Personal Business: WORKING FROM HOME
PHONES THAT DO IT ALL--EXCEPT MAKE COFFEE
So you've decided to get out of the corporate rat race and start your own
business at home. But you're used to all those wonderful support services back at headquarters--receptionists, voice mail, fax machines scattered about, conference calls. And although you may want to scrap the daily commute, you're not keen about customers and suppliers thinking you're some fly-by-night operation run out of the back bedroom.
Well, the good news is it's easy to create the illusion that a one-person, home-based operation is a much larger company. And you don't have to shell out thousands of dollars on integrated personal computer/telephones and sophisticated telecommunications equipment. In most regions of the U.S., home workers can get office-like phone services for an additional $10 to $12 a month from the local phone company.
You may already subscribe to one or two--call waiting or voice messaging, for example. But, say phone company marketers, it doesn't take long for home-office users to realize they could be much more efficient with a few more, such as call forwarding, caller identification, three-way calling, and call blocking.
Even the most popular services can be embellished for business use. Take voice messaging. Most subscribers use this at-home version of the voice-mail service found in large offices as an answering-machine substitute. But in almost every state you can add features that will forward a message to your beeper, allow you to set up several mailboxes for other family members or co-workers, or send a message to another number to be delivered at a future date. Pacific Bell is testing a Daily Reporter service that gives voice-message subscribers information on more than 100 topics, such as the latest news from Washington and Wall Street, while Bell Atlantic just introduced a feature in Montgomery County, Md., that allows users to broadcast a message to every other subscriber in the county.
Once you've got a fancy voice-message service, you might want to think about caller ID. Available in every state except California, it displays the phone number of an incoming call on a screen located on the phone or an attached computer monitor. Caller ID rates range from $4 to $7.50 a month, but to use it you must invest at least $50 in a phone with an LCD screen. Also, it has generally not worked for long-distance calls, but as of this month, a Federal Communications Commission ruling requires long-distance carriers to start passing calling information to the local phone companies.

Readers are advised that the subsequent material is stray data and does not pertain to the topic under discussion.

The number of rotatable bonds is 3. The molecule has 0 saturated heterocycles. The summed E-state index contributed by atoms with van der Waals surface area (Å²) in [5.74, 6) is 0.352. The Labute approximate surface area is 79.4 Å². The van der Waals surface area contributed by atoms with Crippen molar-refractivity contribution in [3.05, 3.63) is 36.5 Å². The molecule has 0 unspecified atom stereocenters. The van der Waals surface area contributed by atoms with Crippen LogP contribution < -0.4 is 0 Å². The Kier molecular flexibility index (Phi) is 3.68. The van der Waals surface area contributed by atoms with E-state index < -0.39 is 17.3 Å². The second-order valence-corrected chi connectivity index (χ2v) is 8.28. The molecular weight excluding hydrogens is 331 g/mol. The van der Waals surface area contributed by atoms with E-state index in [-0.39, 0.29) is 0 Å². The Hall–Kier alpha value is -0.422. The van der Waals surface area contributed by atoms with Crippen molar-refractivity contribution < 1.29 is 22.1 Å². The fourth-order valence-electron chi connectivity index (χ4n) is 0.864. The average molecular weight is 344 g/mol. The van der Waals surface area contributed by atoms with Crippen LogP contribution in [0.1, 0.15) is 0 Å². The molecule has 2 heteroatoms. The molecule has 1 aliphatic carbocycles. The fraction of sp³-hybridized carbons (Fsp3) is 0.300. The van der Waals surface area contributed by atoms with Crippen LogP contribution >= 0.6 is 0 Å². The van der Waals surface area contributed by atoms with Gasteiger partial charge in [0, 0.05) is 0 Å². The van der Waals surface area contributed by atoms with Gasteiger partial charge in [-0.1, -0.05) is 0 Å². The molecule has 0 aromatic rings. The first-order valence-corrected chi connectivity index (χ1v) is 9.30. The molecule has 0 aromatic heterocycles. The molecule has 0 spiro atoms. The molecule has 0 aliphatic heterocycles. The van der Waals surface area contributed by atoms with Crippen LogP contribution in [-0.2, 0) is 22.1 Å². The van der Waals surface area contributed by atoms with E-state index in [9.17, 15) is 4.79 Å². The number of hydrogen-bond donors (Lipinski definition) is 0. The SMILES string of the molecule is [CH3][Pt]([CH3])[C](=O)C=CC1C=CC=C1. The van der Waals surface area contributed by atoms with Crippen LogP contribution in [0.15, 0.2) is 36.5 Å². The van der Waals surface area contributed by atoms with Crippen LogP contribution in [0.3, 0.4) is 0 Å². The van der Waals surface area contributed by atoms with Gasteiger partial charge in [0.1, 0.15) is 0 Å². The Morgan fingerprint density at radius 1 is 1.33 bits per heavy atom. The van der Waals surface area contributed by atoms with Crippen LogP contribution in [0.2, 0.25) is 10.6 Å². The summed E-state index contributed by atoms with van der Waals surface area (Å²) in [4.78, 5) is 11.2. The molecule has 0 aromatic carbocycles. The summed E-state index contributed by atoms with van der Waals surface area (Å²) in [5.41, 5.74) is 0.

As consulting group BIS Strategic Decisions notes, caller ID combined with a PC and special software "can allow for a variety of never-before-imagined capabilities and benefits." For example, your PC can be programmed so that a file on regular customers pops up before the call is answered. U S West can combine call waiting, caller ID, and voice messaging: When you hear the call-waiting tone, you can identify the call and either take it or forward it to voice mail.
MORE LINES. Once you've got all these services, you're probably going to need extra phone lines, especially if you are running a fax and sending data out from your computer. At that point you might want to install an integrated services digital network line. An ISDN line is essentially three high-speed digital phone lines rolled into one, allowing you to simultaneously send and receive voice calls, faxes, and computer data, all at much higher speeds than a standard analog phone line. The cost of ISDN installation is high--from $80 to $250, depending on the provider--but the monthly charge is usually about the same as two standard phone lines.
Besides, by adding ISDN and the like, you might start feeling like you've got all the advantages of the corporate setting again--without the rat race.
Who Needs a Receptionist?
There are plenty of local phone company services that can make the plain-vanilla handset at your home-based business work like a corporate telecom system
VOICE MAIL Some carriers offer more sophisticated features, such as pager
notification and separate mailboxes for each household member.
AUTOMATIC Press a code, hang up, and your phone will keep dialing a busy
REDIAL or unanswered number. When a connection is made, your phone
will ring, signaling you to pick up.
THREE-WAY Lets you add a third person to a call, allowing on-the-fly
CALLING conferencing; especially helpful to connect clients with your
contract workers in faraway cities.
CALLER ID This feature displays the number of the incoming call on the
screen of a specially equipped phone or can be linked to your
PC, allowing you to greet customers by name or instantly
access their customer file.
ISDN LINE A high-speed phone line that can send and receive voice,
faxes, and computer transmissions simultaneously.
DATA: BUSINESS WEEKCatherine Arnst